Only a few days to go: We’re raising £25,000 to keep TheyWorkForYou running and make sure people across the UK can hold their elected representatives to account.

Donate to our crowdfunder

International Women’S Day

Part of the debate – in the House of Commons at 1:44 pm on 2nd March 2017.

Alert me about debates like this

Photo of Lucy Allan Lucy Allan Conservative, Telford 1:44 pm, 2nd March 2017

It is a pleasure to follow Angela Crawley and her excellent speech—indeed there have been many excellent speeches so far. I am pleased that there are so many women who are being bold and who are bringing about change in this place, and I am proud to be one of them.

I am deeply proud of being Telford’s first ever Conservative MP, and of overcoming the odds and the obstacles to make that possible in what was once a safe Labour seat. However, I am prouder still of being Shropshire’s first female MP since 1929 and of overcoming the odds and obstacles to make that possible, because that was the greater challenge.

No one should underestimate the difficulties and roadblocks that, inevitably, are still there for women who want to come into Parliament and who want to get the voices of women heard. It may not be as difficult as it was in 1929 when Edith Picton-Turbevill was elected to be MP for The Wrekin, or in the days of my family member, Janie Allan, who was a militant socialist suffragette arrested for smashing windows in Downing Street. In 1912, she was imprisoned in Holloway where she was force fed.

I have no doubt Janie Allan would be proud, and probably also amazed, that I am here and can go to Downing Street to make my voice heard without the need to smash any windows and that when I do so, the Prime Minister is a woman. I pay tribute to Janie Allan for her daring; she was a bold woman. I also pay tribute to the women who came after her who enabled us to be in this place today.

Sometimes, we minimise the difficulties that women face in getting into Parliament and in staying here. Sometimes, we prefer just not to talk about it. However, if we pretend that there are no problems, we do no favours for the women who are still to come to this place.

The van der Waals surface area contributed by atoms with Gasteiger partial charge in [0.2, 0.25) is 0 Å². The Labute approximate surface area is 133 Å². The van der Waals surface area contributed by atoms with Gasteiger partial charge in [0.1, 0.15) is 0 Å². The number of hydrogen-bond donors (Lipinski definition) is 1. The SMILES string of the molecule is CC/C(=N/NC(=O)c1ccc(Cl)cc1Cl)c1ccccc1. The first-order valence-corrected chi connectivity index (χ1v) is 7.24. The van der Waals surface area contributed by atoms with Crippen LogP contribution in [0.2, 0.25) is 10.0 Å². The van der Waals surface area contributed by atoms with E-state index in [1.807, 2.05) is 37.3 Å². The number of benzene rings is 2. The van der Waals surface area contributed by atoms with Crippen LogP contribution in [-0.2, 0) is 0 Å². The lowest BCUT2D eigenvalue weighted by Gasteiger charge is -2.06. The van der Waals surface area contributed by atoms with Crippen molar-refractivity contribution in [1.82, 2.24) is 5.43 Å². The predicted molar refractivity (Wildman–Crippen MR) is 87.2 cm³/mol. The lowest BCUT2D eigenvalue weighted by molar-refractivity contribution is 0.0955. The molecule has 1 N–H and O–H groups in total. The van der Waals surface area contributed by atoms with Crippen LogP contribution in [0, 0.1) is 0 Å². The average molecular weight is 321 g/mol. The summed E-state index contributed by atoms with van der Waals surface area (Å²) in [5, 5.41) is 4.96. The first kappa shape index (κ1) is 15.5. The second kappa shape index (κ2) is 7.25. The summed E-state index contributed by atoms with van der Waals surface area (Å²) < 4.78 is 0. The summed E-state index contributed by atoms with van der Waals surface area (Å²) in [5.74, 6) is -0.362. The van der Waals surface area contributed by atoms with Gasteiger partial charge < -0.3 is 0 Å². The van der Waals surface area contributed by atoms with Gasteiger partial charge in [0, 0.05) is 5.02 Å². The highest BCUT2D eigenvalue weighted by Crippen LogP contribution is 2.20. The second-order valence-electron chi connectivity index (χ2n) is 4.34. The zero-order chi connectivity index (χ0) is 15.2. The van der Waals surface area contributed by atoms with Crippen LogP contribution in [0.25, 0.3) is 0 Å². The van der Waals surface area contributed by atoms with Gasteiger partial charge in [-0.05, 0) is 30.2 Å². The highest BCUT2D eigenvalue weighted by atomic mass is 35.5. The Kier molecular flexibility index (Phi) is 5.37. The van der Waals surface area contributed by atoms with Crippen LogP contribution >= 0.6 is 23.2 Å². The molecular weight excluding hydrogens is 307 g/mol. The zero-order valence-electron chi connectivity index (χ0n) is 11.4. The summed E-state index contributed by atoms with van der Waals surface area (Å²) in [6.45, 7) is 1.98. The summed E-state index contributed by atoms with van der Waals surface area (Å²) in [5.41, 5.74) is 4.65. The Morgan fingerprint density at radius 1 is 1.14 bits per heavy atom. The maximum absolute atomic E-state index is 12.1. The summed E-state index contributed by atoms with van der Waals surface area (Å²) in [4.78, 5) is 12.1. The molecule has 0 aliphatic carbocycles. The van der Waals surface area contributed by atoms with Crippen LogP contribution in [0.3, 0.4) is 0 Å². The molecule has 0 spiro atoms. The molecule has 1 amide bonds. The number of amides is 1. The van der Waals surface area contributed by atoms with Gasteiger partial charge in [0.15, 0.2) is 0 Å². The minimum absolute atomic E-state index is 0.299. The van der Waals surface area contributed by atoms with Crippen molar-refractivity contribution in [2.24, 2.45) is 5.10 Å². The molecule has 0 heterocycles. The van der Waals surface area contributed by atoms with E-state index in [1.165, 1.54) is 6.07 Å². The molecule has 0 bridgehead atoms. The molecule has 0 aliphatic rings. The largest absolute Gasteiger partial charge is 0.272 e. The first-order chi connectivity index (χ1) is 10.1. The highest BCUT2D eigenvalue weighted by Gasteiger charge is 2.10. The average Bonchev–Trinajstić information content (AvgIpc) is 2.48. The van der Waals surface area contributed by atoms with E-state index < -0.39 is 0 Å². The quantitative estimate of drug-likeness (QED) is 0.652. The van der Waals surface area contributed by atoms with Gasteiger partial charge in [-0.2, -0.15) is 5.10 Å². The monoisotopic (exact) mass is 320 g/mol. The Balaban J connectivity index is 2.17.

The increase in women MPs since 2005, when there were only 17 female Conservative MPs, has created transformational change in the make-up of the House of Commons and it has transformed the things that we talk about and the debates that we hold, and that is to be welcomed. We must pay tribute to Baroness Jenkin, our Prime Minister and the organisation, Women2Win, which has helped so many women over those years. Today, seeing 70 women Conservative MPs in Parliament, is a proud day, but the work is not yet done. For more women to stay in Parliament and to follow on behind us, we need to speak out about some of the obstacles that we experience. That will make it easier for the women who come to this place after we have gone.

I am becoming increasingly concerned about a tendency to treat certain crimes, where women are predominantly the victims and men predominantly the perpetrators, as gender-neutral crimes. It is suggested that, as these crimes can happen to men too, they are not about gender relations, and that the male/female dynamic is irrelevant. I do not agree with that. I am sorry that my hon. Friend Philip Davies is not in his place to hear this part of my speech. An example of where that is happening is child sexual exploitation. The perpetrators are men and the victims are almost entirely women and yet, because there have been some male victims, we are told that it is a gender-neutral crime. If we fail to understand that some crimes are predominantly committed by men against women, we cannot tackle the causes and we cannot provide the support that women need to recover from these crimes.

Child sexual exploitation is about the exploitation of a power imbalance between men and women, and it is where men groom and trade young girls for sex with other men. If we do not see it in those terms and we say that child sexual exploitation is a form of child abuse, that gender is irrelevant and that the perpetrator’s gender is irrelevant, it does not take us any further forward. This is a crime perpetrated by men against women, and let us not pretend otherwise.

I do not have much time left, so I shall cut to the chase. I began by talking about the difficulties that still exist for women to get into this place and stay here; I want to add that most women do not want any special treatment or favours. No one wants to be perceived as complaining. In fact, when I first came here, I did not want to be labelled as a woman who would speak up only for women’s issues, and I steered clear of the Women and Equalities Committee, but I am now extremely proud to be a member of it and to have had a complete change of heart. I want to be a voice for other women whose voices cannot be heard.